External Training: Empty Hand
The basic empty hand styles taught through the Way are designed to initiate and condition the body towards the assimilation of all styles of Wudang Martial Arts. The beginning sets work to open and strengthen the channels on the practitioners body through correct posture, high kicks, strong punches, stamina training, and physical coordination.
The first basic hand style is Ji Ben Quan, or simply, Basic Fist. This form teaches correct posture and the basic stances and kicks of the Wudang system, as well as conditions endurance, stamina, flexibility, and strength.
After Ji Ben Quan, the practice of a three part set is begun. Xuan Gong Quan 1, 2, and 3 each work on the martial artists high kicks, wide stances, changes in direction, jumps, and more. Each form is taught and practiced as a separate form, however all three work on the same characteristics through different techniques.
The more intermediate levels of basic fist forms are Xuan Zhen Quan and Fu Hu Quan. Each have their own specific essence and style. Xuan Zhen Quan is based on high kicks and high jumps. While Fu Hu Quan (Taming the Tiger Fist) relies on the strength of the practitioners stances as changes for high to low attacks and changes in direction are common.
Each basic hand style works to strengthen the body and stretch the tendons and muscles of the artist to prepare them for internal work and overall to maintain a healthier and stronger body.
Basic empty hand forms are best learned in order because each form builds upon basics learned in the previous set. For a full recommended list, click here.
The following advanced empty hand styles should be followed by the training of the basic empty hand styles. However, that is not a requirement and is solely up the artist and the teacher on the structure for each individual. Although it should be noted that the advanced styles rely on and combine moves from the basic sets. Therefore, teaching and training can be done at a smoother pace if the basic sets have been previously learned and practiced.
One of the first of the advanced sets is called Long Hua Quan, or Dragon Fist. This form combines previously learned stances and coordination to different techniques and more specific details. The moves are based on the movements of the Chinese ideal dragon. The style exercises fast twisting motions, grabs, joint manipulation, powerful strikes, high kicks, and changes in speed to embody the movements of the legendary dragon.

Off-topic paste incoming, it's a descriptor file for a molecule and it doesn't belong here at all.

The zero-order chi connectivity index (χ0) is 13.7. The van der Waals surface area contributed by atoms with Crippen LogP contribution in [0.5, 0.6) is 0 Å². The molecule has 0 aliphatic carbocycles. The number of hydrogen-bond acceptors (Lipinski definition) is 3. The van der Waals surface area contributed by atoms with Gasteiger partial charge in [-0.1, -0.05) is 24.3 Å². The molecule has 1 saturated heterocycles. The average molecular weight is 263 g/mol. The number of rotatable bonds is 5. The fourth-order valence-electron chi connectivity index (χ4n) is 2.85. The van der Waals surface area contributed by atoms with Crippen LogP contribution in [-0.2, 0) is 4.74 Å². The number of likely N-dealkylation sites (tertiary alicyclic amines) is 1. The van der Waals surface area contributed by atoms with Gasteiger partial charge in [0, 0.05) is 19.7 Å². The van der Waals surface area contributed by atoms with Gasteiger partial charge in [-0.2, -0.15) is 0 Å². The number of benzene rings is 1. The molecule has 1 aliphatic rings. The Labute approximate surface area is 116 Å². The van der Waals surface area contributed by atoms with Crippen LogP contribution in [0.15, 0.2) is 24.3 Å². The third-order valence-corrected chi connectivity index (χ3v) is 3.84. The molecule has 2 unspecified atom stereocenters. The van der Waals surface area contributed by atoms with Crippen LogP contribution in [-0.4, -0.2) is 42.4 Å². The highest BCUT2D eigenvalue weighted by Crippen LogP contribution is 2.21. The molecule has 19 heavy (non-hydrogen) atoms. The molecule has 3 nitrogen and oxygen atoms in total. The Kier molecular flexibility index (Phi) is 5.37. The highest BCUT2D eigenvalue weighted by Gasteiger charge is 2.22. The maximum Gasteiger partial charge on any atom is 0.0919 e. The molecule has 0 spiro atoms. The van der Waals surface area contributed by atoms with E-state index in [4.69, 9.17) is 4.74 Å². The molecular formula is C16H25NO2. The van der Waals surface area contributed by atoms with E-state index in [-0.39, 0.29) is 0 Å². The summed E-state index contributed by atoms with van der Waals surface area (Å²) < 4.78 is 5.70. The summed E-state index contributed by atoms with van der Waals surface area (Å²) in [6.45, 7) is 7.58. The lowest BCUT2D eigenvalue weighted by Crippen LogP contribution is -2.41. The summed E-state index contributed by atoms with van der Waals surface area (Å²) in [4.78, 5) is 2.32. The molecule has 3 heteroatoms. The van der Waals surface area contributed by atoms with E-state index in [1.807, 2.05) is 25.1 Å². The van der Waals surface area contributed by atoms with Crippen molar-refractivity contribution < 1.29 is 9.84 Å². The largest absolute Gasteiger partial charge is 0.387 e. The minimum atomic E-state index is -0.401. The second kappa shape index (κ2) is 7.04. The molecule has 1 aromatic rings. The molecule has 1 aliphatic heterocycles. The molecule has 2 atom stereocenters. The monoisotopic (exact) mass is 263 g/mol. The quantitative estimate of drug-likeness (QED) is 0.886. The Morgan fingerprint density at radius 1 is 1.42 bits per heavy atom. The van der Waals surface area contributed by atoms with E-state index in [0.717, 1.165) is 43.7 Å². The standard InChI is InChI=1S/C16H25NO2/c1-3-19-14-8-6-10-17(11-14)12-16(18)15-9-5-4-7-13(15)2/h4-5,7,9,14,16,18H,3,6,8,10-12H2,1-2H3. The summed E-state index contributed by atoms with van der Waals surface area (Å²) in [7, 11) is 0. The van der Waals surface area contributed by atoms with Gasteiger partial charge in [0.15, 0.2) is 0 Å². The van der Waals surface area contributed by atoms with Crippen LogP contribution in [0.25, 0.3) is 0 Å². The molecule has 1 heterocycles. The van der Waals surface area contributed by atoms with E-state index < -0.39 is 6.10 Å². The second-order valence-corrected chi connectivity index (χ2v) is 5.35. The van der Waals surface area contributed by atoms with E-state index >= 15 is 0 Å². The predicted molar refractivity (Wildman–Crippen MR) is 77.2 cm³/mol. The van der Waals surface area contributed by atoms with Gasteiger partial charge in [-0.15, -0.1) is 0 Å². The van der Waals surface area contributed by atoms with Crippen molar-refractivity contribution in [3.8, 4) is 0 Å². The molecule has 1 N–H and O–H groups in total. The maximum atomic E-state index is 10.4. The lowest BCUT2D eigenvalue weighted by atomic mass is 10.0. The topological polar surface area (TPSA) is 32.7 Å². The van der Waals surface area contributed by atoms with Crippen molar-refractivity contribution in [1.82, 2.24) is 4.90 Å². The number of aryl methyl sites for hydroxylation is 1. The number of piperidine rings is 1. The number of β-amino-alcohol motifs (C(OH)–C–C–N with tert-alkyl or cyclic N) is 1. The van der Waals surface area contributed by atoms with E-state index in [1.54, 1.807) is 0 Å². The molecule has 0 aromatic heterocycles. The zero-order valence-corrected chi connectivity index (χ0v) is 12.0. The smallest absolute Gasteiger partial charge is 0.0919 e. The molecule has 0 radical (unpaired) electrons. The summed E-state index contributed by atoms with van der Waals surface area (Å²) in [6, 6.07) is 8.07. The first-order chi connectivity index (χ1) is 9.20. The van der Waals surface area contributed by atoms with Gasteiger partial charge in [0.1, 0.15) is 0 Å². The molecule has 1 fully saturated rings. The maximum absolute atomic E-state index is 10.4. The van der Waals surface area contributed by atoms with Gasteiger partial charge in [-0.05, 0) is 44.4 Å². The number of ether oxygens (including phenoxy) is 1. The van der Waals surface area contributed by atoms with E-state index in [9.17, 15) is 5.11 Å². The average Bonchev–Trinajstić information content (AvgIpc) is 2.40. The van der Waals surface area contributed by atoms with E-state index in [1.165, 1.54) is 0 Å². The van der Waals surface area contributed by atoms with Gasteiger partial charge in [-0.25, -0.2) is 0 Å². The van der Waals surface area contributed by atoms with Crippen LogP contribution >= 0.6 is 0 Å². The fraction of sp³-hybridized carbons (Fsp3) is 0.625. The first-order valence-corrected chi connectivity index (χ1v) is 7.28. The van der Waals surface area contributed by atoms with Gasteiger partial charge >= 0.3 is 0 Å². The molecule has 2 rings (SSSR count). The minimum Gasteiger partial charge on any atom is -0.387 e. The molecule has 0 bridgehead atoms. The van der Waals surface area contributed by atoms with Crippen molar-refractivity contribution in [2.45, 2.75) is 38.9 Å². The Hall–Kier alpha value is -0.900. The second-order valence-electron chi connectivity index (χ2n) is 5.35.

Based on the ideas of combining external and internal martial arts, eventually the practitioner is able to transmit internal energy to external power (called fajin). This is one reason why the following forms are considered internal systems. However, they are included here because of the nature of their training as well as what people associate with them upon first encountering these practices. Specifically, "internal" is most often deemed slow and soft which, while partly true, does not comprehensively cover each system.
One of these styles is Xing Yi Quan. Xing Yi has a long history of being an internal art as well as having roots in fighting application. Xing Yi is taught as a form based on the five elements, each having their own characters. The form uses strong stances, powerful strikes, fast charges and strives to achieve internal strength and coordination.
Bagua Zhang, or Eight Trigram Palm, is a style well known for its internal ability. Bagua gets much of its practice from the principles of the balance of yin and yang. This form utilizes circle walking, the trademark of Bagua practices, to teach indirect striking and fluidity in movement. The circle walking on its own has strong foundations as an internal art and can be used as a meditative workout. The goal of this practice is to promote soft movement, strong focus, and internal sensation as well fast attacks, stable posture, and external power.
The last advanced empty hand form is called Xuan Wu Quan. This form isn't necessarily the most advanced set, however, it does combine movements and techniques from almost all of the other empty hand styles. Therefore making it a composite style of the Wudang empty hand forms, both basic, advanced, internal and external.
The style of Xuan Wu has many changes from slow to fast and demonstrates the artists ability to generate external force through internal control, through multiple fajing moves.
The advanced empty hand styles are not to be taking necessarily as better skills and techniques, but rather as more detailed and rigorous training styles. Due to the fact that the external styles are used to benefit the exploration of internal understanding, the external styles can be looked at as stepping stones, in a way, towards that goal.